I must say, Kaarin and Laura are such good little travelers! They attacked the Tanzanian transportation head on and survived. They didn't even complain. The day after we descended Meru was another rest day, to get ourselves together, move our muscles, and get ready to head out of Moshi. We went to Lushoto next, just a bit south from Moshi. Here, we walked around the sleepy town, and made a day hike up to an amazing lookout point with another PCV buddy of mine, Glenn. He takes so many visitors on that hike, he should get paid for his services. We had a delicious lunch of homemade cheese, jelly, and bread at one of the local tourist stops. Best cheese I've ever had. Well, in Tanzania. Oh come on guys, I'm from Wisconsin, what did you expect?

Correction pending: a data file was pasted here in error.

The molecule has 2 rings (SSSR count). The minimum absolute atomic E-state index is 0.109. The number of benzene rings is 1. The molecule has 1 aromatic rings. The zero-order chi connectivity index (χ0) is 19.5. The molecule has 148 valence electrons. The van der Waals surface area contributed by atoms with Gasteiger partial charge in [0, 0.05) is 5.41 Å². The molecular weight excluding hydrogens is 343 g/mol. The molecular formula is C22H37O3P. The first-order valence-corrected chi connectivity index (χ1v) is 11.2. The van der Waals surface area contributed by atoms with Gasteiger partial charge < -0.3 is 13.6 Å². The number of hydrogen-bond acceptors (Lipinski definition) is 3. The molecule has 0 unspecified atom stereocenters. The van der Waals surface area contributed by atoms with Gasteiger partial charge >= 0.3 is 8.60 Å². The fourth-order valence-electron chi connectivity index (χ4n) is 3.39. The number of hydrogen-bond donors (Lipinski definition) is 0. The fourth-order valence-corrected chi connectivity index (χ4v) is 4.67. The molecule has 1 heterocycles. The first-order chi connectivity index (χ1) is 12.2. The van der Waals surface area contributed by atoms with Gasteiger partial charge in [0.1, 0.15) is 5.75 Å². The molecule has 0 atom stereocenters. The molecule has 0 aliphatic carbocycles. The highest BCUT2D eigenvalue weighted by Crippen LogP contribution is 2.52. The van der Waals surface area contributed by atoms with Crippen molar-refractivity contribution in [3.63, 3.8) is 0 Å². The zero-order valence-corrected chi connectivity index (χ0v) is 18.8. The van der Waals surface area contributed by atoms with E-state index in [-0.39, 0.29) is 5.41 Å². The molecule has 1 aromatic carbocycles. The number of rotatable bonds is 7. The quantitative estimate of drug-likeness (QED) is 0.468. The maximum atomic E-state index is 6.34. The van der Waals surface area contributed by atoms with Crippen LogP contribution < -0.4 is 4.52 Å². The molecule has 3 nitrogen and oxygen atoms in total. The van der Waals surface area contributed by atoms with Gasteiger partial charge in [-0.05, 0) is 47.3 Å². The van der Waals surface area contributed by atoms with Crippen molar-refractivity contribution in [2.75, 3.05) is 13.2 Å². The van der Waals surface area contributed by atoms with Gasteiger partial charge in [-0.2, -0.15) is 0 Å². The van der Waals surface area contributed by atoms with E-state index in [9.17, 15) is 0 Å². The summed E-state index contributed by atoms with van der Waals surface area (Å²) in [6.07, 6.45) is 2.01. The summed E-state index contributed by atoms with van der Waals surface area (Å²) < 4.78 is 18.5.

The next day we made our way by dala to Pangani, a town on the coast. It took us all day to get there, but once we did, we slapped our suits on and went for a swim in the warm bathwater that is the Indian Ocean. We spent the next day kayaking and body boarding around, indulging in a great lunch at the resort next door, and taking pictures of the nearby caves. Kaarin and I ended up getting stung by jelly fish, but thankfully neither of us had an awful reaction, we self-medicated ;) All in all, it was very relaxing and nice end to Kaarin's portion of the trip. We spent the next night in Tanga, in a guesti with AC! Once again, luxury. The next day we made it to Dar early enough so they could do a little shopping. It was kind of fun being the only one who knew the language to make sure they didn't get ripped off and got good prices on things. Laura and I took Kaarin to the airport at midnight :/ I was sad to see her leave, but so glad we could partake in Tanzanian adventures together!